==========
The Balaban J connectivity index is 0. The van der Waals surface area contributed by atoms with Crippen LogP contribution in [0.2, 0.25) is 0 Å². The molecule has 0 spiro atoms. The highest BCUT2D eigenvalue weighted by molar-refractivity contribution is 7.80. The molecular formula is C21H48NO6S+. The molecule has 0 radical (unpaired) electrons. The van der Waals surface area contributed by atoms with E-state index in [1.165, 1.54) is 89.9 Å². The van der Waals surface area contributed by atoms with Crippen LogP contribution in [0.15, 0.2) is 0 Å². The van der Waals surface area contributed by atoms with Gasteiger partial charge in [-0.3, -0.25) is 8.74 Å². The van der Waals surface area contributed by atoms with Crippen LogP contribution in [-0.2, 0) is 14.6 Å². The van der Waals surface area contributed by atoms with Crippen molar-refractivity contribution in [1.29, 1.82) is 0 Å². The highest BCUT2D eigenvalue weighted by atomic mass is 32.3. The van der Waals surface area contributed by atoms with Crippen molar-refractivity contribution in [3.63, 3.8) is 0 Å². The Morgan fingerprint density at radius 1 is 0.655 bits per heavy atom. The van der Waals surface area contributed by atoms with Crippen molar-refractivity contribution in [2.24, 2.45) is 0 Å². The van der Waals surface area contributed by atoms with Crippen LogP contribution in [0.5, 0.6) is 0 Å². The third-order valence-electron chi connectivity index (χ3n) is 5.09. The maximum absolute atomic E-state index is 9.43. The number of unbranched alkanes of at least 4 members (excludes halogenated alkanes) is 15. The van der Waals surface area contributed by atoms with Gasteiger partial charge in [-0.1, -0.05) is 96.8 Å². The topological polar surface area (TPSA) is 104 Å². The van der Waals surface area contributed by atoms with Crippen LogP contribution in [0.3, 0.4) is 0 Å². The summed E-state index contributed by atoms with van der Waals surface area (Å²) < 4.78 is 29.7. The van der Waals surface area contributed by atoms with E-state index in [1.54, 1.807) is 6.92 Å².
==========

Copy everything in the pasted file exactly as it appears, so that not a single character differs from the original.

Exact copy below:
The Balaban J connectivity index is 0. The van der Waals surface area contributed by atoms with Crippen LogP contribution in [0.2, 0.25) is 0 Å². The molecule has 0 spiro atoms. The highest BCUT2D eigenvalue weighted by molar-refractivity contribution is 7.80. The molecular formula is C21H48NO6S+. The molecule has 0 radical (unpaired) electrons. The van der Waals surface area contributed by atoms with E-state index in [1.165, 1.54) is 89.9 Å². The van der Waals surface area contributed by atoms with Crippen LogP contribution in [0.15, 0.2) is 0 Å². The van der Waals surface area contributed by atoms with Gasteiger partial charge in [-0.3, -0.25) is 8.74 Å². The van der Waals surface area contributed by atoms with Crippen LogP contribution in [-0.2, 0) is 14.6 Å². The van der Waals surface area contributed by atoms with Crippen molar-refractivity contribution in [1.29, 1.82) is 0 Å². The highest BCUT2D eigenvalue weighted by atomic mass is 32.3. The van der Waals surface area contributed by atoms with Crippen molar-refractivity contribution in [3.63, 3.8) is 0 Å². The Morgan fingerprint density at radius 1 is 0.655 bits per heavy atom. The van der Waals surface area contributed by atoms with Crippen molar-refractivity contribution in [2.24, 2.45) is 0 Å². The van der Waals surface area contributed by atoms with Crippen LogP contribution in [0.5, 0.6) is 0 Å². The third-order valence-electron chi connectivity index (χ3n) is 5.09. The maximum absolute atomic E-state index is 9.43. The number of unbranched alkanes of at least 4 members (excludes halogenated alkanes) is 15. The van der Waals surface area contributed by atoms with Gasteiger partial charge in [-0.1, -0.05) is 96.8 Å². The topological polar surface area (TPSA) is 104 Å². The van der Waals surface area contributed by atoms with Crippen LogP contribution in [0.3, 0.4) is 0 Å². The summed E-state index contributed by atoms with van der Waals surface area (Å²) < 4.78 is 29.7. The van der Waals surface area contributed by atoms with E-state index in [1.54, 1.807) is 6.92 Å².